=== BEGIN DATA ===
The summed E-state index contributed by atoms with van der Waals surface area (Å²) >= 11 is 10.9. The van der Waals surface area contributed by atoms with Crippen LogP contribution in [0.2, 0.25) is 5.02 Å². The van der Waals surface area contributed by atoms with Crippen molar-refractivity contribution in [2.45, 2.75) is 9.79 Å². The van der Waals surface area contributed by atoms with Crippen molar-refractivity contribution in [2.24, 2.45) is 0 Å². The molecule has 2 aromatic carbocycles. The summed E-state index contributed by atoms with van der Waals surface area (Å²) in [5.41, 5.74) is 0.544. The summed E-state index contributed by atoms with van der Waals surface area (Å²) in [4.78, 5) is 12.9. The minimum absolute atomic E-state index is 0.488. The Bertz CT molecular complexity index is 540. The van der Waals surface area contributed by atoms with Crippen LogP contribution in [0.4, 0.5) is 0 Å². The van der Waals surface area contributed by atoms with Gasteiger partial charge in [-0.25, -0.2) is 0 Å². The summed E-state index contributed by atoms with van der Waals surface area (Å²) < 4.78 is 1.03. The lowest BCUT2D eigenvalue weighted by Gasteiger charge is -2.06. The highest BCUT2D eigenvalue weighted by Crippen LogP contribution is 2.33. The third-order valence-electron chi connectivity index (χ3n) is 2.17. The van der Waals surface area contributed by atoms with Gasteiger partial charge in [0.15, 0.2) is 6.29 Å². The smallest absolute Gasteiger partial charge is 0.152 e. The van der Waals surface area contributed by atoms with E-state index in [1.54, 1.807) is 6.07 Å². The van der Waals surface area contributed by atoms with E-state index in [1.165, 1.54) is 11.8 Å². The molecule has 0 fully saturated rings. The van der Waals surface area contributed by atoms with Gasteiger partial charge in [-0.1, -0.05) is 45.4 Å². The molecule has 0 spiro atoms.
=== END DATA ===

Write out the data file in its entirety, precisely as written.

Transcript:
The summed E-state index contributed by atoms with van der Waals surface area (Å²) >= 11 is 10.9. The van der Waals surface area contributed by atoms with Crippen LogP contribution in [0.2, 0.25) is 5.02 Å². The van der Waals surface area contributed by atoms with Crippen molar-refractivity contribution in [2.45, 2.75) is 9.79 Å². The van der Waals surface area contributed by atoms with Crippen molar-refractivity contribution in [2.24, 2.45) is 0 Å². The molecule has 2 aromatic carbocycles. The summed E-state index contributed by atoms with van der Waals surface area (Å²) in [5.41, 5.74) is 0.544. The summed E-state index contributed by atoms with van der Waals surface area (Å²) in [4.78, 5) is 12.9. The minimum absolute atomic E-state index is 0.488. The Bertz CT molecular complexity index is 540. The van der Waals surface area contributed by atoms with Crippen LogP contribution in [0.4, 0.5) is 0 Å². The van der Waals surface area contributed by atoms with Gasteiger partial charge in [-0.25, -0.2) is 0 Å². The summed E-state index contributed by atoms with van der Waals surface area (Å²) < 4.78 is 1.03. The lowest BCUT2D eigenvalue weighted by Gasteiger charge is -2.06. The highest BCUT2D eigenvalue weighted by Crippen LogP contribution is 2.33. The third-order valence-electron chi connectivity index (χ3n) is 2.17. The van der Waals surface area contributed by atoms with Gasteiger partial charge in [0.15, 0.2) is 6.29 Å². The smallest absolute Gasteiger partial charge is 0.152 e. The van der Waals surface area contributed by atoms with E-state index in [1.54, 1.807) is 6.07 Å². The van der Waals surface area contributed by atoms with E-state index in [1.165, 1.54) is 11.8 Å². The molecule has 0 fully saturated rings. The van der Waals surface area contributed by atoms with Gasteiger partial charge in [-0.1, -0.05) is 45.4 Å². The molecule has 0 spiro atoms.